Miller added: "That was the context of the conversation: whether or not she would get engaged. I hope she will."

When asked why he named Dabakis in the conversation, Miller said the conversation was about "whether or not he or any of the other candidates would use this as an opportunity to get engaged."

"I used Jim’s name specifically because he did it last year, when the city or the mayor's office couldn’t seem to come to a resolution with the Legislature on the special session," Miller said. "Jim Dabakis stepped in as a former member of the Legislature, and I wondered if he was going to do the same again this year."

Miller said he knew the mics were on, but he and Rogers talked quietly as to not disrupt Wednesday's meeting. Miller and Rogers said they began talking during the meeting after Rogers showed Miller Biskupski's comments indicating that she did not intend to continue negotiations with state leaders on the bill.

Miller stood by his comments, saying he didn't see it problematic that they could be heard on a public record.

"It's not a secret that I want to see these issues get resolved," Miller said. "I've got no problem with my comment and my question and am standing by it."

Rogers, when told about Seed's comments, audibly laughed and remarked, "That's hilarious."

"It wasn't even about that," Rogers said. "It had nothing to do with Jackie. The conversation was, you know that Jim Dabakis — for me — Jim had done this before, and I said that to him. Derek has nothing to gain by any of this. That's why it's funny he's being thrown under the bus like this."

Asked to clarify what the conversation was about, Rogers said he's "sorry it's turned political like this, but this has nothing to do with Jackie Biskupski. This has nothing to do with anything but trying to create a positive outcome on a bill that really looks like it was going to damage Salt Lake City."

However, Rogers did note he is "100 percent" a supporter for Dabakis as mayor, calling him his "go-to guy whenever I have a problem or an issue."

"As a mayor of Salt Lake City, (Dabakis) would never ever allow himself to not be at the table for Salt Lake City," Rogers said. "It's not to be political or anything, I just feel like you need a mayor in Salt Lake City that is actually going to step up at the table and make their voice heard, not somebody who digs their heels in."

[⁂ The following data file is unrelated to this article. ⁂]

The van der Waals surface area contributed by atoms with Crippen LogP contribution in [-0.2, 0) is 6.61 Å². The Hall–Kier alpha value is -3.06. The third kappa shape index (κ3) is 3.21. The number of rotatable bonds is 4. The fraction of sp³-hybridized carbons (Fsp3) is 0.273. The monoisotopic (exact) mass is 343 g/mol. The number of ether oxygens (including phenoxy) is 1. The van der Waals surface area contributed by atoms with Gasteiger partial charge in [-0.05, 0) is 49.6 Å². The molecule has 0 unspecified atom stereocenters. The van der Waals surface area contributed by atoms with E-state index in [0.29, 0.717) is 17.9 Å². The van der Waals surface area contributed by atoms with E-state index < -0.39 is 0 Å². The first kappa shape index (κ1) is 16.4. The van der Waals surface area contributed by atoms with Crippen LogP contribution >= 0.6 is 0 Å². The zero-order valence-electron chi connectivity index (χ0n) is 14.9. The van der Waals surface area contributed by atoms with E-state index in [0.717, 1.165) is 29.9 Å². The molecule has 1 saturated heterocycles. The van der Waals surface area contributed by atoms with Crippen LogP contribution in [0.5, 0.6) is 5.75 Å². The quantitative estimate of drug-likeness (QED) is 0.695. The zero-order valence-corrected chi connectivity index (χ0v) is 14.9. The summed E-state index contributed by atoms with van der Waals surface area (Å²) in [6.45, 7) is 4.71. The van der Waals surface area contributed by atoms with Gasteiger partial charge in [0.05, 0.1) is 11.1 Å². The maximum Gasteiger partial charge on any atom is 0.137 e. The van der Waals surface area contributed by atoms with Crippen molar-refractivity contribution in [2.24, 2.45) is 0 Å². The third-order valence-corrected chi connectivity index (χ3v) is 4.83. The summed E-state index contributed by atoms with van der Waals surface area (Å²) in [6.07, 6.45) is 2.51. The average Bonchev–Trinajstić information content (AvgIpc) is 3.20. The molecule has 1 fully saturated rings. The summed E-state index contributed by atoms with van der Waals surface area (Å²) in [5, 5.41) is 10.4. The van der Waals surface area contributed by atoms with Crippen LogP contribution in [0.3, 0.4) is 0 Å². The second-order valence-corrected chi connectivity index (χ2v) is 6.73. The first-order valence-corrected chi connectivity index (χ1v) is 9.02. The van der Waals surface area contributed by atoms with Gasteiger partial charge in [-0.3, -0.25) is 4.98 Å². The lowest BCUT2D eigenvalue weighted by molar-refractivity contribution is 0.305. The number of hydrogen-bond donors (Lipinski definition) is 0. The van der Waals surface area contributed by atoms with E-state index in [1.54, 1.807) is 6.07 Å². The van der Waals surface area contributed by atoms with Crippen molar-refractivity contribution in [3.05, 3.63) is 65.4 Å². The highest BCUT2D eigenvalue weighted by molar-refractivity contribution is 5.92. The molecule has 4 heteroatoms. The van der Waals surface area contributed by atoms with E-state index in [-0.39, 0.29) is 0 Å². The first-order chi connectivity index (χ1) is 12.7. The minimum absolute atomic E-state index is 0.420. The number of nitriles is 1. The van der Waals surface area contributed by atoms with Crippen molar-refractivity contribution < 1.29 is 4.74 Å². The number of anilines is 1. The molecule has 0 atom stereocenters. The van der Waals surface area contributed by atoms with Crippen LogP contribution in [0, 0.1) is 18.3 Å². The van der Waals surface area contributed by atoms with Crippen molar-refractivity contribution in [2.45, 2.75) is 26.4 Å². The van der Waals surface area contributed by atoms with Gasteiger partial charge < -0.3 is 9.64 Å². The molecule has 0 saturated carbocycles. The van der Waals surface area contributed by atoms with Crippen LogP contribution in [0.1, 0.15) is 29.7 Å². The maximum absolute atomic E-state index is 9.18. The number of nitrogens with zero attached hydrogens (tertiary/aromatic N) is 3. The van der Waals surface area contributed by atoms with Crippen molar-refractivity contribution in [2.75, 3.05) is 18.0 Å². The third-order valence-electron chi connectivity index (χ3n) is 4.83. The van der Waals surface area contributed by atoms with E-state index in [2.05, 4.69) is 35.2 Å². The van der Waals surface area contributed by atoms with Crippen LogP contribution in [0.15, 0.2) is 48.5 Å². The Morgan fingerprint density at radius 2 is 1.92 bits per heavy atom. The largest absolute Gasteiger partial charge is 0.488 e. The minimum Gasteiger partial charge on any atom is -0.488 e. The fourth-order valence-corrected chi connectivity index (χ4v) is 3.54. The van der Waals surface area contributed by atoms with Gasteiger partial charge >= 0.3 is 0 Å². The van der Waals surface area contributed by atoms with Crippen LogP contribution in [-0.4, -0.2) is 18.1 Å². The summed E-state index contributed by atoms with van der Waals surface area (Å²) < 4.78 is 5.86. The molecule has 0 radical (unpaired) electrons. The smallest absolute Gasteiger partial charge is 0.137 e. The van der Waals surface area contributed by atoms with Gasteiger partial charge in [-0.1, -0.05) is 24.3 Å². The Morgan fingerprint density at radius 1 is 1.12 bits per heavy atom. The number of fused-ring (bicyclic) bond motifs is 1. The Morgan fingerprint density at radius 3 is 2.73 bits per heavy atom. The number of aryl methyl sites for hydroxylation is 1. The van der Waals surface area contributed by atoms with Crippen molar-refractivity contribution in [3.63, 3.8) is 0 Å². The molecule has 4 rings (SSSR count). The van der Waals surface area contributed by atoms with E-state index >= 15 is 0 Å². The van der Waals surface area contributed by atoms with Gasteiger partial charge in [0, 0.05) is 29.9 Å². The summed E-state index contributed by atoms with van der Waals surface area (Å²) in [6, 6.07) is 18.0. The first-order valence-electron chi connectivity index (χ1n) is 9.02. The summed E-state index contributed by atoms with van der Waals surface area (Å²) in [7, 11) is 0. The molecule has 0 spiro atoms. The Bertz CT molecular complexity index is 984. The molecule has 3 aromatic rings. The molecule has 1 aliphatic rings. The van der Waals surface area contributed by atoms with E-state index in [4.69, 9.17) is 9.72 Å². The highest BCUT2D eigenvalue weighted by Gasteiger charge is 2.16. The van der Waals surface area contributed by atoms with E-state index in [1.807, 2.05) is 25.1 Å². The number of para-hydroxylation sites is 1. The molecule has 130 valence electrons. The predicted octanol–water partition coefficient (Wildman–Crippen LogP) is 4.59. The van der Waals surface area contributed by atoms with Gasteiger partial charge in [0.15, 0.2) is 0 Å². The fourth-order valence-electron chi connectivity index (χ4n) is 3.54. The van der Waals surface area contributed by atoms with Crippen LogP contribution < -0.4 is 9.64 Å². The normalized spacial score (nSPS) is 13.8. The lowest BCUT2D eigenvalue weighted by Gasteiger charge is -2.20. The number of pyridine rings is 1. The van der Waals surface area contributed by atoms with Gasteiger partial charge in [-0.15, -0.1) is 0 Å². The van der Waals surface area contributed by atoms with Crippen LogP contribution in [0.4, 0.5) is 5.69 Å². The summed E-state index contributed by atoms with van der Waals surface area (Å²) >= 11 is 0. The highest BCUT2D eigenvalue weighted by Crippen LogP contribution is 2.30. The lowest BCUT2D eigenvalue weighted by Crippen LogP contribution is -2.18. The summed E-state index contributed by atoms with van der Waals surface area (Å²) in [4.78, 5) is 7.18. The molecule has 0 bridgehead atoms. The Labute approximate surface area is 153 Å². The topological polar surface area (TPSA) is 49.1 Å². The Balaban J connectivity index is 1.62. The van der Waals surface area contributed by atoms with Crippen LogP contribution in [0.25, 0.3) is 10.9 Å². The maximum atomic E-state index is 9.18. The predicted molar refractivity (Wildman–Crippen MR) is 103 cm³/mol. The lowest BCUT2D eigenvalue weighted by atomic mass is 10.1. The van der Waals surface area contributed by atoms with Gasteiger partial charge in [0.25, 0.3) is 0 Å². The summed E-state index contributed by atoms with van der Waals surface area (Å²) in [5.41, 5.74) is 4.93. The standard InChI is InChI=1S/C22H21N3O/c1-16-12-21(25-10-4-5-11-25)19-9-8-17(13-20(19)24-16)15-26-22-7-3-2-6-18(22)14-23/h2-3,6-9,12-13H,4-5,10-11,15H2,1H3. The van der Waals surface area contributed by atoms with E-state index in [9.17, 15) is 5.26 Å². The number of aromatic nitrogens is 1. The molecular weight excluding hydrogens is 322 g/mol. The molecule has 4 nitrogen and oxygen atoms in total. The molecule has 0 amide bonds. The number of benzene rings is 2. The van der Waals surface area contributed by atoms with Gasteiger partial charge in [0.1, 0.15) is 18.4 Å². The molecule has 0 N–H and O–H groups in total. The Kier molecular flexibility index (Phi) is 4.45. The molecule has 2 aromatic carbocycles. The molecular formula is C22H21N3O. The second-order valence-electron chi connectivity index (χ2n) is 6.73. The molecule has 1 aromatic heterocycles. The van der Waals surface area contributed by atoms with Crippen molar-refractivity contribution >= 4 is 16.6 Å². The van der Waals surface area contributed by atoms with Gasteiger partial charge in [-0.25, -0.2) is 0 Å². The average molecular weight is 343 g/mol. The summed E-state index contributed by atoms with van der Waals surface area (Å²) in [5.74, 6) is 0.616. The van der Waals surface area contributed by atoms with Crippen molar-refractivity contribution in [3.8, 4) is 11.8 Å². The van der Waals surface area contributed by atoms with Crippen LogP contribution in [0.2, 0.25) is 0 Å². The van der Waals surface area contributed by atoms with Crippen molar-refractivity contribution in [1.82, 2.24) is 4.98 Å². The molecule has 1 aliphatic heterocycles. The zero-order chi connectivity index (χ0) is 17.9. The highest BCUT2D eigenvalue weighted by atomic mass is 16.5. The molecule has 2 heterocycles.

'Politically disgusting'

Biskupski, after reviewing the recording, told the Deseret News the discussion between Miller and Rogers was "disturbing" and "politically disgusting."

"Here you have one of two voices on this whole inland port board who is supposed to be looking out for the best interest of the city and instead is trying to figure out how to get a mayor in position who actually supported the port," Biskupski said, noting Dabakis voted for last year's special session compromise between the City Council and the state.

"I am and will always be on the side of the residents of this community when it comes to this port because of the way it's being done," the mayor added. "You have land grabs, you have municipal authority grabs, you have tax grabs, and now they want more taxes out of our community."

The mayor continued:

"At the end of the day, the whole thing is so politically disgusting, I think the last time we saw anything like this was during the 2002 Olympics where the politics and the corruption were so heavy," she said. "This is why people are so disgusted by our political system. This good old boy network stuff is and has been our biggest problem in politics."

Dabakis, also reached Monday, told the Deseret News he had no knowledge of the conversation between Miller and Rogers, saying, "I can't be responsible for what two people are saying." But he did say he hasn't heard of or been a part of "any plan" with the City Council on port negotiations or to use the port to politically maneuver against Biskupski.

What Dabakis did emphasize, however, is his desire to unite the mayor and the City Council on the inland port controversy.

"It's really important that the mayor and the City Council and the legislative representatives for Salt Lake City all speak with one voice," he said.